I think the best way to characterize the President’s press conference was “on message.” You could have asked him about the merits of Coke vs. Pepsi, and you would have been informed that the issue is not cola preference, it is disarmament. I heard nothing new but I didn’t expect anything new; this was the obligatory have-at-me, lads press conference before the solo performance of the equally obligatory Oval Office speech. He didn’t seem to want to be there at all, and if I had to face some of these idiots I’d be hard-pressed to gin up enthusiasm for the event, either. Imagine that you’re in your office looking at satellite photos of oil wells Saddam has already set on fire, as well some chatter about sleeper-cells planning retaliatory embassy bombings in European capitals, and as you put the papers down to go face the press you know someone’s going to ask for a comment on Sen. Kennedy’s assertion that this is animated by a personal grudge against Saddam.

My favorite question came from Terry Moran - and whoever named him bought the wrong vowel.

“Thank you, sir. May I follow up on Jim Angle's question. In the past several weeks your policy on Iraq has generated opposition from the governments of France, Russia, China, Germany, Turkey, the Arab League and many other countries, NATO and the U.N., and drawn millions of ordinary citizens around the world into the streets in anti-war protests. May I ask, what went wrong that so many governments and peoples around the world now not only disagree with you very strongly but see the U.S. under your leadership as an arrogant power? “

Ideal response:

“Oh, many things went wrong, Terry. We failed to understand the extent to which the French are economically entwined with Iraq, and how this war would make their knees vibrate like orgasmic hummingbirds. While we realized the power of Anti-Americanism as a cudgel with which to beat the rest of Europe into accepting a Franco-German hegemony, we didn’t think they’d screw us this hard for short-term political gain. We misunderestimated Turkish protestations of support - although, as you no doubt noted from my earlier comments supporting their EU membership and lauding their role in NATO, we’re certainly not going to kick them in the nads in public like some of our allies have done to us. And while I agree that ordinary citizens have protested our government in foreign capitals, I’d ask you why American security should be determined by 26 year old Belgian college students, and I’d also note that these rallies have been organized by people who’d dance in the street if someone set off a tactical nuclear device in the lobby of the Monsanto corporate office. But more to the point, Terry, I’d ask: What went wrong in your education that you believe that the disapproval of China constitutes failure?”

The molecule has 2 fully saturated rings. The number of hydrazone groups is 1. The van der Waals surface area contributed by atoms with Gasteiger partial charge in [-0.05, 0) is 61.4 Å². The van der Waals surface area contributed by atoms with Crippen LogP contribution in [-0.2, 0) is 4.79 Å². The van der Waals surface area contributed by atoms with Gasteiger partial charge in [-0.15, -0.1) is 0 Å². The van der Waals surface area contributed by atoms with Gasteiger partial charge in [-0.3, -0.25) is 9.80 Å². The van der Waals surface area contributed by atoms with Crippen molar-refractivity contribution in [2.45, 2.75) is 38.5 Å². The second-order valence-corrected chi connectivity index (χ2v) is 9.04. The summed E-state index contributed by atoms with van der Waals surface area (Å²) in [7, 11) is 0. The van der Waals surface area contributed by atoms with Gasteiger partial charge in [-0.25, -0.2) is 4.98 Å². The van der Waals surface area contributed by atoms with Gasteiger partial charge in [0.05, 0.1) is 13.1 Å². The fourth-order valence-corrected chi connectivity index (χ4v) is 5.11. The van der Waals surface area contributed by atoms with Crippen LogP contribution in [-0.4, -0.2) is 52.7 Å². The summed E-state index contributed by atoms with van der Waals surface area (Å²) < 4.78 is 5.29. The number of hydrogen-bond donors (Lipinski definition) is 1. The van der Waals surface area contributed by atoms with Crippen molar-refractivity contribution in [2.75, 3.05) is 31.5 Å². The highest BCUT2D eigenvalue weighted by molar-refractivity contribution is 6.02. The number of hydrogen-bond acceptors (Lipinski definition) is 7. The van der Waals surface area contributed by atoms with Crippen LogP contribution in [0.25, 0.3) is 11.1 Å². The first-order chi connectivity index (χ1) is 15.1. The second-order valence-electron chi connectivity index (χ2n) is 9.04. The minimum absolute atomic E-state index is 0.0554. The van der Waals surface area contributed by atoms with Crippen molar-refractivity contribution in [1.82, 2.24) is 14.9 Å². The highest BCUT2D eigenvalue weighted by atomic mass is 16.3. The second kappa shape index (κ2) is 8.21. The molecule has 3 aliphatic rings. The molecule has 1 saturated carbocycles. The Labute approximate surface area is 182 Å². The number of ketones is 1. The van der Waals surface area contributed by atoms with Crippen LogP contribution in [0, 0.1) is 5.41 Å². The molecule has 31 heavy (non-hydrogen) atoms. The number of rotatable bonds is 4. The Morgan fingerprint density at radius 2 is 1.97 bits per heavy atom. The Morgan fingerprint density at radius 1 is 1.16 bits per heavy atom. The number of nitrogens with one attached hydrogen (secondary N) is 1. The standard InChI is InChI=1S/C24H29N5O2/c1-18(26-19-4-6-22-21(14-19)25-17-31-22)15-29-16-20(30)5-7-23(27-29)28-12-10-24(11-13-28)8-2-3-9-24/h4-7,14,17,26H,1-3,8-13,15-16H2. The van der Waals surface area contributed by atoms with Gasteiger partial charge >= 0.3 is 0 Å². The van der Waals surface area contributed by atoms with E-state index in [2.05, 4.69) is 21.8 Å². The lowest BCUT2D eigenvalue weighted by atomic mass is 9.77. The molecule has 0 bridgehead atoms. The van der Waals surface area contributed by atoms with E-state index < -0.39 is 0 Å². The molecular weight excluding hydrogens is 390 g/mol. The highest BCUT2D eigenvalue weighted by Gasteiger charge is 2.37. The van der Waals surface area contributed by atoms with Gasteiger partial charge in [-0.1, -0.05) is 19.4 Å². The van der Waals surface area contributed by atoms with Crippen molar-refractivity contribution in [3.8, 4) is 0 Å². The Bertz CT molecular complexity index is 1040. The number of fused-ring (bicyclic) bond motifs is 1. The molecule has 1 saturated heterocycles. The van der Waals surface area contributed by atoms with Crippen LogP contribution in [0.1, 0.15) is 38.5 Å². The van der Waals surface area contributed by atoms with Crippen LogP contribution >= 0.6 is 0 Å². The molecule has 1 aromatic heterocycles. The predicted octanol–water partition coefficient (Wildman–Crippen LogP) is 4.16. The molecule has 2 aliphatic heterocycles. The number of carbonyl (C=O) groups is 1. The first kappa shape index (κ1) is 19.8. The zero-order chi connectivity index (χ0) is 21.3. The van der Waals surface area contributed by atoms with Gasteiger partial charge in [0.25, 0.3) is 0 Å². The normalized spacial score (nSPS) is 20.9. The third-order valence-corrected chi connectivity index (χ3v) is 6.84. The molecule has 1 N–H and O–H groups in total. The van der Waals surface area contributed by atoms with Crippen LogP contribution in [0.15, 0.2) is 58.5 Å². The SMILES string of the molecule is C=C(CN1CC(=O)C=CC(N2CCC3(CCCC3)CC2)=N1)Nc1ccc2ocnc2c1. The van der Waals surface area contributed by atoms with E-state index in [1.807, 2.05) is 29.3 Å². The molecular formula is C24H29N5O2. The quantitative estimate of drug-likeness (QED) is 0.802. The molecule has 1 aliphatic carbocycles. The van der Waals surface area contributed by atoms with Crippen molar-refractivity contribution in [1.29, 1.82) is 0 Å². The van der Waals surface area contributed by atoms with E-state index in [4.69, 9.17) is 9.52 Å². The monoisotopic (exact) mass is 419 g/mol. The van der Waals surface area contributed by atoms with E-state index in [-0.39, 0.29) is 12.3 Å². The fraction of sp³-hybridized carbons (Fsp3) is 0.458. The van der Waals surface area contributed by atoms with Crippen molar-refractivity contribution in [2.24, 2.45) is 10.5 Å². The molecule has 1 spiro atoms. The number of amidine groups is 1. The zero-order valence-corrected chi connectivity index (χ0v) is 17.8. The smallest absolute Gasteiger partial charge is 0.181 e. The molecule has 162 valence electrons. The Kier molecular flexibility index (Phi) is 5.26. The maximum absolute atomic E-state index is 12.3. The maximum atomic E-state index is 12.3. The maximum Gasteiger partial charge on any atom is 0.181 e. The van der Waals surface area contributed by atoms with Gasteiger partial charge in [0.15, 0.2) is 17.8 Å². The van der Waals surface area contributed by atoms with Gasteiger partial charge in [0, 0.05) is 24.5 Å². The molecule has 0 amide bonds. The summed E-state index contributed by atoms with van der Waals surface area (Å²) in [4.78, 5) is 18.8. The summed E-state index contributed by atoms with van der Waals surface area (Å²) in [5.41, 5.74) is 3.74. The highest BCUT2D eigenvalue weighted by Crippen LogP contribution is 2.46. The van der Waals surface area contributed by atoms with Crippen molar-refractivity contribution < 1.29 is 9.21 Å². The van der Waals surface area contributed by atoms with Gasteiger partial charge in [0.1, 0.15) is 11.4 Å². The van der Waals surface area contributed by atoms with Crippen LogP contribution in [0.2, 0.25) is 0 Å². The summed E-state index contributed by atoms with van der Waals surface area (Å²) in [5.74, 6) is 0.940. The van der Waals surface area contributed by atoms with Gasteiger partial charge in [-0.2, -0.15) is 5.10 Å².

Stirring rhetoric would have been nice, but stirring rhetoric frightens the Europeans, much as the sound of a newfangled motorcar makes the horses nervous.

Filled up the tank today. Gnat loves to go to the gas station - it’s the Lileks genes, it would seem.

“What does the gas say?” she asks.

“It says 'I’m good for cars but not for people!'”

“Not for peeple!” she sings, delighted. “What does the car say?”

“The car says 'I’m hungry, I need some gas!'”

Afterwards she asked what the car said now, and I replied that the car said “gulp gulp gulp, ahhhh, thank you!”

“Thank you!” she said, adding “how much did it cost to fill up, daddee? Because if it’s over twenty bucks for the first time in a long time you’re less inclined to go inside the station to get some high-profit items like soda or jerky, or buy a car wash ticket, right? And since the profit margin for gas on the retail level is constantly miniscule, and since high-profit items help repay the loans to the oil company that fronted you money for pumps, upgrades, canopies and the like - then aren’t these high oil prices hard on the individual stations, increasing their likelihood of defaulting on their loans from the company? Granted, they can take the hit from losing a station here or there, but might not this continual erosion of the consignee’s profit margin tempt them to switch to another brand who’d pay off the old loan, leading to market-share erosion? I mean, people think high gas prices are great for gas companies, but that’s a rather simplistic take. Isn’t this side-effect of high gas prices on the stations completely ignored by the press, which sees Big Oil as a monolithic octopus yanking all the levers with ingenious synchronization?”

“Yes, honey. Yes it is.”

Damn smart kid. She gets that from her grandfather, I’m sure.

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